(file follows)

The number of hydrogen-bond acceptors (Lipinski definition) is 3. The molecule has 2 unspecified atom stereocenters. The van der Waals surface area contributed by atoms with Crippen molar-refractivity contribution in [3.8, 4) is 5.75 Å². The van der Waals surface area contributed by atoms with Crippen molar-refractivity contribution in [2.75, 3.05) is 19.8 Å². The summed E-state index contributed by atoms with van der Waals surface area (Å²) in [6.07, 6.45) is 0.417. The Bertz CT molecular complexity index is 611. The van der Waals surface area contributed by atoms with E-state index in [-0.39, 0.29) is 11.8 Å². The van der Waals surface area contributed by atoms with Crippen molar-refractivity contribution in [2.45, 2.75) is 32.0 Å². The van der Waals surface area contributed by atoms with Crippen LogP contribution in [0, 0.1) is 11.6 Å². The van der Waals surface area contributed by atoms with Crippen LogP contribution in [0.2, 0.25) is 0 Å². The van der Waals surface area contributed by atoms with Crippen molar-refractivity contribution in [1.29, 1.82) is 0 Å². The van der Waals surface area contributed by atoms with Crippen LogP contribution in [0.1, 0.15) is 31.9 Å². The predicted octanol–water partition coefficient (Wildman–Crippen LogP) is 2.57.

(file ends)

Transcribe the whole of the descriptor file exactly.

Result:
The number of hydrogen-bond acceptors (Lipinski definition) is 3. The molecule has 2 unspecified atom stereocenters. The van der Waals surface area contributed by atoms with Crippen molar-refractivity contribution in [3.8, 4) is 5.75 Å². The van der Waals surface area contributed by atoms with Crippen molar-refractivity contribution in [2.75, 3.05) is 19.8 Å². The summed E-state index contributed by atoms with van der Waals surface area (Å²) in [6.07, 6.45) is 0.417. The Bertz CT molecular complexity index is 611. The van der Waals surface area contributed by atoms with E-state index in [-0.39, 0.29) is 11.8 Å². The van der Waals surface area contributed by atoms with Crippen molar-refractivity contribution in [2.45, 2.75) is 32.0 Å². The van der Waals surface area contributed by atoms with Crippen LogP contribution in [0, 0.1) is 11.6 Å². The van der Waals surface area contributed by atoms with Crippen LogP contribution in [0.2, 0.25) is 0 Å². The van der Waals surface area contributed by atoms with Crippen molar-refractivity contribution in [1.29, 1.82) is 0 Å². The van der Waals surface area contributed by atoms with Crippen LogP contribution in [0.1, 0.15) is 31.9 Å². The predicted octanol–water partition coefficient (Wildman–Crippen LogP) is 2.57.